14. The method according to claim 1, wherein the concrete comprises one or more cements selected from the group consisting of Portland cements, pozzolana cements, gypsum cements, aluminous cements, magnesia cements, silica cements, and slag cements.
15. The method according to claim 1, wherein the concrete is light weight concrete.
16. The method according to claim 1, wherein the concrete comprises
8-20 volume percent cement,
11-50 volume percent sand,
10-31 volume percent expanded thermoplastic particles,
9-40 volume percent coarse aggregate, and
10-22 volume percent water;
wherein the expanded thermoplastic particles have an average particle diameter of from 0.2 mm to 8 mm, a bulk density of from 0.02 g/cc to 0.64 g/cc, an aspect ratio of from 1 to 3.
17. The method according to claim 1, wherein rebar is placed in one or more molding chambers of the insulating concrete forms prior to placing the concrete.
18. The method according to claim 1, wherein a water impervious fabric is placed over at least a portion of an outward facing surface of the insulating concrete forms.
19. An insulating concrete wall constructed according to the method of claim 1.
20. A building comprising the insulating concrete wall according to claim 19.
Description
REFERENCE TO RELATED APPLICATION

This application claims the benefit of priority of U.S. Provisional Application Ser. No. 61/074,175 filed Jun. 20, 2008, entitled “Footer Cleat for Insulating Concrete Form” which is incorporated by reference in its entirety.

BACKGROUND OF THE INVENTION

1. Field of the Invention

The present invention is directed to articles and methods for constructing a concrete structure using insulating concrete forms.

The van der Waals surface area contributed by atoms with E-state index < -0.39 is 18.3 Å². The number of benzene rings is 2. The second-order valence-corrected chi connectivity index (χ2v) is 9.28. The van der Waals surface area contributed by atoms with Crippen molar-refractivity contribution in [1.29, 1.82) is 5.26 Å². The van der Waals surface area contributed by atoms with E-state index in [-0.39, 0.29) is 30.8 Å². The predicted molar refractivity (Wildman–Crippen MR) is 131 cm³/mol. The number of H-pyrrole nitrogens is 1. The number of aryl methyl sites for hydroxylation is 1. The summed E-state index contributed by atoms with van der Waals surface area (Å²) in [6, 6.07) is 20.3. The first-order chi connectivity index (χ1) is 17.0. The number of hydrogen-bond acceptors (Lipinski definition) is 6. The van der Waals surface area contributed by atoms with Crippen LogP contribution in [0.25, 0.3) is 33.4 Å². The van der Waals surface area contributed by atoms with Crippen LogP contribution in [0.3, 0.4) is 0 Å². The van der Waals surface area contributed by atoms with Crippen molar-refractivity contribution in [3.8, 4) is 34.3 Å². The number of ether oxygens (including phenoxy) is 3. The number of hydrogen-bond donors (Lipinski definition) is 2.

2. Description of the Prior Art

Techniques have developed in the building construction arts for forming modular concrete walls, which use a foam insulating material. The modular form walls are set up parallel to each other and connecting components hold the two form walls in place relative to each other while concrete is poured there between. The form walls remain in place after the concrete cures. That is, the form walls, which are constructed of foam insulating material and generally referred to as insulating concrete forms (ICF), are a permanent part of the building after the concrete cures. The concrete walls made using this technique can be stacked on top of each other many stories high to form all of a building's walls. In addition to the efficiency gained by retaining the form walls as part of the permanent structure, the materials of the form walls often provide adequate insulation for the building.

Insulated concrete forms (ICF) made all or in part from molded foamed thermoplastics are known in the art, as disclosed for example in U.S. Pat. Nos. 5,333,429; 5,390,459; 5,566,518; 5,568,710; 5,657,600; 5,709,060; 5,787,665; 5,822,940; 5,845,449; 5,887,401; 6,098,367; 6,167,624; 6,170,220; 6,235,367; 6,314,697; 6,318,040; 6,336,301; 6,363,683; 6,438,918; 6,526,713; 6,588,168; 6,647,686 and 6,820,384; in U.S. Patent Application Publication Nos. 2002/0116889; 2003/0005659; 2006/0251851; 2008/0066408; 2008/0104911; 2008/0104912; 2008/0107852 and 2008/0250739.

However, in many cases the ICF's tend to spread and/or uplift when concrete is poured into the form. These problems can ultimately result in the form failing and concrete escaping from the form, commonly referred to as “blow out”.